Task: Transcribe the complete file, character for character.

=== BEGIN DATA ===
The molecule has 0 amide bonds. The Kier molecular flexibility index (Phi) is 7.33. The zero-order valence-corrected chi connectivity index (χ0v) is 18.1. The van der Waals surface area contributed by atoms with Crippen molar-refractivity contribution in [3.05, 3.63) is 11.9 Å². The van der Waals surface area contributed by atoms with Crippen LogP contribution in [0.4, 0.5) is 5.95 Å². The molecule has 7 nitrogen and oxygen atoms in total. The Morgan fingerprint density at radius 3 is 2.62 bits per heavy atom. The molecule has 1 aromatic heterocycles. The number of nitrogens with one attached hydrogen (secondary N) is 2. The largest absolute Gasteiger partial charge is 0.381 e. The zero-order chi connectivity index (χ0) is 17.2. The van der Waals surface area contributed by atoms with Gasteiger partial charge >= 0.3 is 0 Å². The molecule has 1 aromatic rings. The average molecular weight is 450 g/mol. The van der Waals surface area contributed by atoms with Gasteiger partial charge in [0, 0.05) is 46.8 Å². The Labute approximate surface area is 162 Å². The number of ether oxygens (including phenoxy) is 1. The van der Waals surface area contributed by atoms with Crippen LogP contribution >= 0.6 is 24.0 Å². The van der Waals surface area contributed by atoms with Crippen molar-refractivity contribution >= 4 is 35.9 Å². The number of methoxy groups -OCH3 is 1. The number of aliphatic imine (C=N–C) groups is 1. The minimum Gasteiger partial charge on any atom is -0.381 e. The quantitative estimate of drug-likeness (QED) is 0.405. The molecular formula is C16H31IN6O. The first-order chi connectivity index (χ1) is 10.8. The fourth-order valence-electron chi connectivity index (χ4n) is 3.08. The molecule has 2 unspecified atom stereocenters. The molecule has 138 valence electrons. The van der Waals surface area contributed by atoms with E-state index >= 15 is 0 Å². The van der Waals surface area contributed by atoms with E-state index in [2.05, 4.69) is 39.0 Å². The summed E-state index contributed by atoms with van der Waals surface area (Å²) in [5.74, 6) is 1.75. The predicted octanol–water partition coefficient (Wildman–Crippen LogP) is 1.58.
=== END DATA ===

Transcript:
The molecule has 0 amide bonds. The Kier molecular flexibility index (Phi) is 7.33. The zero-order valence-corrected chi connectivity index (χ0v) is 18.1. The van der Waals surface area contributed by atoms with Crippen molar-refractivity contribution in [3.05, 3.63) is 11.9 Å². The van der Waals surface area contributed by atoms with Crippen LogP contribution in [0.4, 0.5) is 5.95 Å². The molecule has 7 nitrogen and oxygen atoms in total. The Morgan fingerprint density at radius 3 is 2.62 bits per heavy atom. The molecule has 1 aromatic heterocycles. The number of nitrogens with one attached hydrogen (secondary N) is 2. The largest absolute Gasteiger partial charge is 0.381 e. The zero-order chi connectivity index (χ0) is 17.2. The van der Waals surface area contributed by atoms with Gasteiger partial charge >= 0.3 is 0 Å². The molecule has 1 aromatic rings. The average molecular weight is 450 g/mol. The van der Waals surface area contributed by atoms with Gasteiger partial charge in [0, 0.05) is 46.8 Å². The Labute approximate surface area is 162 Å². The number of ether oxygens (including phenoxy) is 1. The van der Waals surface area contributed by atoms with Crippen LogP contribution >= 0.6 is 24.0 Å². The van der Waals surface area contributed by atoms with Crippen molar-refractivity contribution >= 4 is 35.9 Å². The number of methoxy groups -OCH3 is 1. The number of aliphatic imine (C=N–C) groups is 1. The minimum Gasteiger partial charge on any atom is -0.381 e. The quantitative estimate of drug-likeness (QED) is 0.405. The molecular formula is C16H31IN6O. The first-order chi connectivity index (χ1) is 10.8. The fourth-order valence-electron chi connectivity index (χ4n) is 3.08. The molecule has 2 unspecified atom stereocenters. The molecule has 138 valence electrons. The van der Waals surface area contributed by atoms with E-state index >= 15 is 0 Å². The van der Waals surface area contributed by atoms with E-state index in [2.05, 4.69) is 39.0 Å². The summed E-state index contributed by atoms with van der Waals surface area (Å²) in [5.74, 6) is 1.75. The predicted octanol–water partition coefficient (Wildman–Crippen LogP) is 1.58.